About Indian Woodcraft and Artisans

    History of Wood

    Since centuries, wood has provided fire, shelter, tools, and supported so many inventions e.g. the wheel. Woodcraft in India is dated back to the ancient times of Maharajas. Initially, the art was limited to carving sculptures and windows of temples and palaces. Over many generations and under the influence of its region's culture and locally available wood the art form has evolved and now extends to articles like furniture, decorative pieces, storage boxes, table lamps, toys and puppets.

    What is Softwood and Hardwood?

    Wood can belong to either of the two categories - softwood or hardwood. Technically, softwood comes from the botanical group Gymnospermae and hardwood comes from the botanical group Angiospermae.

    Most softwood are evergreen, have no flowers and develop their seeds in cones (coniferous). They are usually fast growing. This makes them the most widely used woods commercially. Indian Sandalwood is an excellent example of softwood. It has a fragrant resin, thus is highly sought after for making religious images.

    Hardwood are usually slower growing than softwoods. They have dense wood lending itself to greater structural integrity than softwood (durability), and is less prone to insect damage. A few examples are walnut, mahogany, balsa, oak, chestnut, elm, teak and sycamore.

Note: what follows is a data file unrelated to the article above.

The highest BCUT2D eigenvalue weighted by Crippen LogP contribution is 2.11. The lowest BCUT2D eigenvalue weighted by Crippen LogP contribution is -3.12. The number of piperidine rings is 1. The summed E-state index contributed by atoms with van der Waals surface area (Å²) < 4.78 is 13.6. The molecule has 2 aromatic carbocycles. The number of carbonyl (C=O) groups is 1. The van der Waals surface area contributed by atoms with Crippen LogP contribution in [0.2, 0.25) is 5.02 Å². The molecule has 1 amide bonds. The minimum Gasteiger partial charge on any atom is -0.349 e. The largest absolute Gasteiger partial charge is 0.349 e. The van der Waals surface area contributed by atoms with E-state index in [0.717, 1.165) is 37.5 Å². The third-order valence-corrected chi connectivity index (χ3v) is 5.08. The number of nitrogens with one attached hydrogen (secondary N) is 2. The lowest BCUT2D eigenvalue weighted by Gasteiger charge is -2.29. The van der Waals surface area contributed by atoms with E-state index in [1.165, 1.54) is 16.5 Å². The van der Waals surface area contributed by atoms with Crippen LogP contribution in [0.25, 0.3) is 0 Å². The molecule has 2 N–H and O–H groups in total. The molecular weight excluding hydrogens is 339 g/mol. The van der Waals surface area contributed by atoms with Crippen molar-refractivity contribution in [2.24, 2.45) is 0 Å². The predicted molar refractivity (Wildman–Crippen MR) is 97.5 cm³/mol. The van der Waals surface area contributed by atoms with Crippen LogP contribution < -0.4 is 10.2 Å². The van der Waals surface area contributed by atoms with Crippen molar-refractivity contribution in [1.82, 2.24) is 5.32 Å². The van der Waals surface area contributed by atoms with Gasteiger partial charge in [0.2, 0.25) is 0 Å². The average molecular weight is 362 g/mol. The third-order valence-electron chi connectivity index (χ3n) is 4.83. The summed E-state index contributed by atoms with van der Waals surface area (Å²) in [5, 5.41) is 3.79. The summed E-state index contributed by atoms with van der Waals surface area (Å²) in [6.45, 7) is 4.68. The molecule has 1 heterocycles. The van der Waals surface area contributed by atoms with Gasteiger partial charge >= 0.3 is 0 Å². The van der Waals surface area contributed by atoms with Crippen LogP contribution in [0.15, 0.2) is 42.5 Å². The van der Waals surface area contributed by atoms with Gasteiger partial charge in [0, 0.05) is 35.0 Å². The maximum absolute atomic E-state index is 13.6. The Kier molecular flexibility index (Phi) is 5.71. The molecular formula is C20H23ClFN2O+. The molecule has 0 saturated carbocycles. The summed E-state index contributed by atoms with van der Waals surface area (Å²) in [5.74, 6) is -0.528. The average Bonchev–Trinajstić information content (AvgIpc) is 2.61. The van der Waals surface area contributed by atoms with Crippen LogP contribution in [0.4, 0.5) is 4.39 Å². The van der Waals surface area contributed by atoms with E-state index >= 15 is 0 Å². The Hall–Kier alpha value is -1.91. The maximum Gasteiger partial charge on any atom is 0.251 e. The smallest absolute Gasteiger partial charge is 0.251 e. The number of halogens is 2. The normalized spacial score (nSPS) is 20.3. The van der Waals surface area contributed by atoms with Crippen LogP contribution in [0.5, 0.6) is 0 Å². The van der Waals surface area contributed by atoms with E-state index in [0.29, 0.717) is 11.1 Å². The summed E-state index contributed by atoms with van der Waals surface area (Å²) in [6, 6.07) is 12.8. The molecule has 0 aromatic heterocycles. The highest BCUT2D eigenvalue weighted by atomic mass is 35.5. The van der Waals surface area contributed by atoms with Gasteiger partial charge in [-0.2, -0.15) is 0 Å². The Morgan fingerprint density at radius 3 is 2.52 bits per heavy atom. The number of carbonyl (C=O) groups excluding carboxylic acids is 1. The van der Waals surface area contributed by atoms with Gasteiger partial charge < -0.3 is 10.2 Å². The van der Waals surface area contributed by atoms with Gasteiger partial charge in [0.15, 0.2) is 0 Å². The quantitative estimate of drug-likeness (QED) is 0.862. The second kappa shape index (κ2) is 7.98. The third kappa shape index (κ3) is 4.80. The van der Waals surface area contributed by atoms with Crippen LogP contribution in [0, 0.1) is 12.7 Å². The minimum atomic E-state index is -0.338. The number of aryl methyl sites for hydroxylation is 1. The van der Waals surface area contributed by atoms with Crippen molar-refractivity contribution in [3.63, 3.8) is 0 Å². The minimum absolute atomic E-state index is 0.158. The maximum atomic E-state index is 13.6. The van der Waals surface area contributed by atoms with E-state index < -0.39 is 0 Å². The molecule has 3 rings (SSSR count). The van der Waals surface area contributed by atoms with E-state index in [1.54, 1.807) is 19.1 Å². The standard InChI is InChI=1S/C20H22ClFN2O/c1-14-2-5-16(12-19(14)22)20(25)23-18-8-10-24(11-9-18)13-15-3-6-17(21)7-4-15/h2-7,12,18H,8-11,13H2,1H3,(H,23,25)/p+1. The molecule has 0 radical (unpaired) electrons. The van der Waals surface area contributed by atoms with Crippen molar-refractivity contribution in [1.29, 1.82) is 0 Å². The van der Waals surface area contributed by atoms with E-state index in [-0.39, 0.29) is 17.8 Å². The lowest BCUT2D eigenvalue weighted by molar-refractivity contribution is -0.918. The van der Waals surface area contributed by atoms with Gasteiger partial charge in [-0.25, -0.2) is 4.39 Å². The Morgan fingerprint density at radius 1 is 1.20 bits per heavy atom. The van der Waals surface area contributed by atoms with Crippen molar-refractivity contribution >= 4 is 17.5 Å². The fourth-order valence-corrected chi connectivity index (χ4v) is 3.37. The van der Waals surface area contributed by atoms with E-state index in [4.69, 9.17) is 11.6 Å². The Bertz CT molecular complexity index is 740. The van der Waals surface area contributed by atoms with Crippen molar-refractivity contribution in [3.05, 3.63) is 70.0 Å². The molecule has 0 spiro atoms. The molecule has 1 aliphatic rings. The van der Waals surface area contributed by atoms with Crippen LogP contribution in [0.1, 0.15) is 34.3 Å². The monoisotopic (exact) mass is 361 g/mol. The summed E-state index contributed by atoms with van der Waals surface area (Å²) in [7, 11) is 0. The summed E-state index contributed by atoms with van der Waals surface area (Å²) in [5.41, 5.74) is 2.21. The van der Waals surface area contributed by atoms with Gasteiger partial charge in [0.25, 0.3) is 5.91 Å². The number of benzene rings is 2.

About Artisan's Craft

    India has an abundance of native wood that lends well to the carving and inlay work. Some examples are Ebony, Rosewood, Sandalwood, Sheesham, and Sal.

    The diversity of each region's style and carving technique reflects in the motifs, and patterns on each carved article. The geometrical and floral patterns are the most popular. When an object is carved from a single block, it is believed that the spiritual energy inherent in the tree remains more concentrated. 

    To produce a beautiful carving from a block of wood requires sharp tools, suitable timber, and planning. Once cut, the wood can not be reattached and thus the artisan has to be careful while shaping his pattern. Finest carding is possible on hardwood due to its ability to split less, and wide range of colours.